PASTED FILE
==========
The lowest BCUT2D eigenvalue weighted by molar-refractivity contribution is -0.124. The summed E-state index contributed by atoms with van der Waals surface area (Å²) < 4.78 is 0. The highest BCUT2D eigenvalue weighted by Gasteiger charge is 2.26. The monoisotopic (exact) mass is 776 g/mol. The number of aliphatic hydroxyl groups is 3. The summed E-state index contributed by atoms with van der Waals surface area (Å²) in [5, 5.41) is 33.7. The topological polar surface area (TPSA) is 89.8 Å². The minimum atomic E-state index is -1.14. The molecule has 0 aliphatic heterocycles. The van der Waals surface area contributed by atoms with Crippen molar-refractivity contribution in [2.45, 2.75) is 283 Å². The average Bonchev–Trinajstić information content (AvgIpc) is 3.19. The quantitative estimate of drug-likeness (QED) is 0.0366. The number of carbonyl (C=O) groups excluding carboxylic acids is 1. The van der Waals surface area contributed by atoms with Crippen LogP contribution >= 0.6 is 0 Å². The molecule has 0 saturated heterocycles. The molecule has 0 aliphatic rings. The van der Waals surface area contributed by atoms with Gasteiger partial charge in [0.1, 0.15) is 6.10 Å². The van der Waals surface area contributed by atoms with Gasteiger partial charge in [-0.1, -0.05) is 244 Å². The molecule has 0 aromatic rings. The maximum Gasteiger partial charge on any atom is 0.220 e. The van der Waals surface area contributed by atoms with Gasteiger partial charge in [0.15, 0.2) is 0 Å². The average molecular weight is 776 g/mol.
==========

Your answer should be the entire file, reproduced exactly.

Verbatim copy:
The lowest BCUT2D eigenvalue weighted by molar-refractivity contribution is -0.124. The summed E-state index contributed by atoms with van der Waals surface area (Å²) < 4.78 is 0. The highest BCUT2D eigenvalue weighted by Gasteiger charge is 2.26. The monoisotopic (exact) mass is 776 g/mol. The number of aliphatic hydroxyl groups is 3. The summed E-state index contributed by atoms with van der Waals surface area (Å²) in [5, 5.41) is 33.7. The topological polar surface area (TPSA) is 89.8 Å². The minimum atomic E-state index is -1.14. The molecule has 0 aliphatic heterocycles. The van der Waals surface area contributed by atoms with Crippen molar-refractivity contribution in [2.45, 2.75) is 283 Å². The average Bonchev–Trinajstić information content (AvgIpc) is 3.19. The quantitative estimate of drug-likeness (QED) is 0.0366. The number of carbonyl (C=O) groups excluding carboxylic acids is 1. The van der Waals surface area contributed by atoms with Crippen LogP contribution >= 0.6 is 0 Å². The molecule has 0 saturated heterocycles. The molecule has 0 aliphatic rings. The van der Waals surface area contributed by atoms with Gasteiger partial charge in [0.1, 0.15) is 6.10 Å². The van der Waals surface area contributed by atoms with Gasteiger partial charge in [-0.1, -0.05) is 244 Å². The molecule has 0 aromatic rings. The maximum Gasteiger partial charge on any atom is 0.220 e. The van der Waals surface area contributed by atoms with Gasteiger partial charge in [0.15, 0.2) is 0 Å². The average molecular weight is 776 g/mol.